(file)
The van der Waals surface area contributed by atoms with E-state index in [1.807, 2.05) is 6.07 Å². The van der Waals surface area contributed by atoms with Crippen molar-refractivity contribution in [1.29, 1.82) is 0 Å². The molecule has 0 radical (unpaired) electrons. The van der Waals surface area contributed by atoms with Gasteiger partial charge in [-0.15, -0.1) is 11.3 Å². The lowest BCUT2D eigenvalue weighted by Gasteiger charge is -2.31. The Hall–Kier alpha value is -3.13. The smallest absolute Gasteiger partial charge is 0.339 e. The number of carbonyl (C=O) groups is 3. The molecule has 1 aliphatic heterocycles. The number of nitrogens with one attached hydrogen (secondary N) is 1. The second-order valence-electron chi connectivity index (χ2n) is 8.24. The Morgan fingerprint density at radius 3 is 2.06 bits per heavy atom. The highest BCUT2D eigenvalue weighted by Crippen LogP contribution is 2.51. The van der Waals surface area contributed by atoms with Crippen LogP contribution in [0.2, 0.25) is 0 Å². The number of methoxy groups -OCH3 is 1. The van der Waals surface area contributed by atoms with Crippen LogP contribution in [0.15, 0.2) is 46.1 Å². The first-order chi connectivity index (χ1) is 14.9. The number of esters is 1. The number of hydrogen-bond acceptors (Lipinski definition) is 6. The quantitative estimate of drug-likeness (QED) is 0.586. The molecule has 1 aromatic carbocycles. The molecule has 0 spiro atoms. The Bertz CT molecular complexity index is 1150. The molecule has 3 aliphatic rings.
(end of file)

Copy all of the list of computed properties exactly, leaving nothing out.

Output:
The van der Waals surface area contributed by atoms with E-state index in [1.807, 2.05) is 6.07 Å². The van der Waals surface area contributed by atoms with Crippen molar-refractivity contribution in [1.29, 1.82) is 0 Å². The molecule has 0 radical (unpaired) electrons. The van der Waals surface area contributed by atoms with Gasteiger partial charge in [-0.15, -0.1) is 11.3 Å². The lowest BCUT2D eigenvalue weighted by Gasteiger charge is -2.31. The Hall–Kier alpha value is -3.13. The smallest absolute Gasteiger partial charge is 0.339 e. The number of carbonyl (C=O) groups is 3. The molecule has 1 aliphatic heterocycles. The number of nitrogens with one attached hydrogen (secondary N) is 1. The second-order valence-electron chi connectivity index (χ2n) is 8.24. The Morgan fingerprint density at radius 3 is 2.06 bits per heavy atom. The highest BCUT2D eigenvalue weighted by Crippen LogP contribution is 2.51. The van der Waals surface area contributed by atoms with Crippen LogP contribution in [0.2, 0.25) is 0 Å². The number of methoxy groups -OCH3 is 1. The van der Waals surface area contributed by atoms with Crippen LogP contribution in [0.15, 0.2) is 46.1 Å². The first-order chi connectivity index (χ1) is 14.9. The number of esters is 1. The number of hydrogen-bond acceptors (Lipinski definition) is 6. The quantitative estimate of drug-likeness (QED) is 0.586. The molecule has 1 aromatic carbocycles. The molecule has 0 spiro atoms. The Bertz CT molecular complexity index is 1150. The molecule has 3 aliphatic rings.